Seasonal flu is a contagious respiratory illness caused by flu viruses. Approximately 5-20% of U.S. residents get the flu each year. In the United States, flu season occurs in the fall and winter. Seasonal flu activity usually peaks in January or February, but it can occur as early as October and as late as May.
Because school districts are particularly vulnerable to flu outbreaks, school employees and parents can be instrumental in slowing the spread of these viruses. This page contains information about the current flu season and resources for educators and parents for flu preparation and prevention.
Current Flu Season
The 2013 flu season began earlier than usual, and infections are currently widespread through most of the United States. According to the Centers for Disease Control FluView Weeky Report, the most commonly seen flu strains in the 2012-2013 season include Influenza A (H3), Influenza A (2009 H1N1), and Influenza B. This season's vaccine is made from these three viruses. Additional details about the current flu season are available at FLU.gov.
Flu Information for Educators
According to the Centers for Disease Control, educators and school administrators have the potential to be the first line of defense in slowing the spread of flu during an outbreak. School employees should understand influenza and how it spreads, know who is at highest risk for severe flu-related illness, and be able to recognize symptoms and emergency warning signs. A number of federal and state resources are available help educators prepare for flu season:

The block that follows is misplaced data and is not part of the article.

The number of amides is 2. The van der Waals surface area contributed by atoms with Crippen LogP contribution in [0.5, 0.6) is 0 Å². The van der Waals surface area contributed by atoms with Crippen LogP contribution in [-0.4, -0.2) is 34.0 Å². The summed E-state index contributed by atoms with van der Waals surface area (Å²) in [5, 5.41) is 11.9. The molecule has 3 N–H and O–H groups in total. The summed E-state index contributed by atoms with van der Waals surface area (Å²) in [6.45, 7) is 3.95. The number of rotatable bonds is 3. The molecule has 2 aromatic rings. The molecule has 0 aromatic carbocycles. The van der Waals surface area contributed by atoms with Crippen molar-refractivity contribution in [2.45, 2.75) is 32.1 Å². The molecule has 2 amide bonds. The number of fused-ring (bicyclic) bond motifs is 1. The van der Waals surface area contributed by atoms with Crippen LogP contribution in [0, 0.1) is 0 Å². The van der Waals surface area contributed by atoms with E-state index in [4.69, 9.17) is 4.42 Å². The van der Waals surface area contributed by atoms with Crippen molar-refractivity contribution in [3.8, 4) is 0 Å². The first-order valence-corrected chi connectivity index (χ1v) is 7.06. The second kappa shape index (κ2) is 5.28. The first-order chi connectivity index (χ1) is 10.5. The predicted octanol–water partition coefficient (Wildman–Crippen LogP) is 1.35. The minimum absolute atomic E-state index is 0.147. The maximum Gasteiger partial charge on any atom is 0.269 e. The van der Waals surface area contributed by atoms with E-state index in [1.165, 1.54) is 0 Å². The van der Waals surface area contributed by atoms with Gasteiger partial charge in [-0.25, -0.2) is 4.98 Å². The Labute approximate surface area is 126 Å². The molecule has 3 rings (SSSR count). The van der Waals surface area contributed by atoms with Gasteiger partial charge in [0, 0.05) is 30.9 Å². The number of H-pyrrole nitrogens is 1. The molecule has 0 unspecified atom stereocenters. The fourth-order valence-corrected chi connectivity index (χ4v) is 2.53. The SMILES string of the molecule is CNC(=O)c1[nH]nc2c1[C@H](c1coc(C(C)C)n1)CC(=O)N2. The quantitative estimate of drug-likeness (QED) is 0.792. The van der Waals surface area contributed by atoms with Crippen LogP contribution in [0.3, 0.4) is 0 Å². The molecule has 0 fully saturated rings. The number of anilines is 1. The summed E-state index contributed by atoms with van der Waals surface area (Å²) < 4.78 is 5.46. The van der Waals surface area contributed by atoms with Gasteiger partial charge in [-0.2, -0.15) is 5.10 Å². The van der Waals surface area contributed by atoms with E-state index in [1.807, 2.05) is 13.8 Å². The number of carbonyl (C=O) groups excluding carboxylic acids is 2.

CDC School Planning Toolkit
Guidance, checklists and resources to help school officials create plans for flu outbreaks and pandemics.
Questions and Answers: Information for Schools
This FAQ compiled by the CDC provides answers to flu-related questions commonly asked by school administrators, teachers, staff, and parents.
The Texas Department of State Health Services flu information website.
Flu Information for Parents
While educators can prepare to manage influenza outbreaks and slow the spread of the flu virus, parents can help reduce the chance of outbreaks by protecting their own children against the flu. The CDC provides the following resources for parents:
Children, the Flu, and the Flu Vaccine
Information about the danger of flu and flu vaccination recommendations for children and their contacts.
Protecting Against the Flu: Advice for Caregivers of Children Younger Than 6 Months Old
Research has shown that children younger than 5 years of age are at high risk of serious flu-related complications.
The Flu: A Guide for Parents (PDF, 252 KB,)
Questions and answers about the flu, how to protect your child, treatment, etc.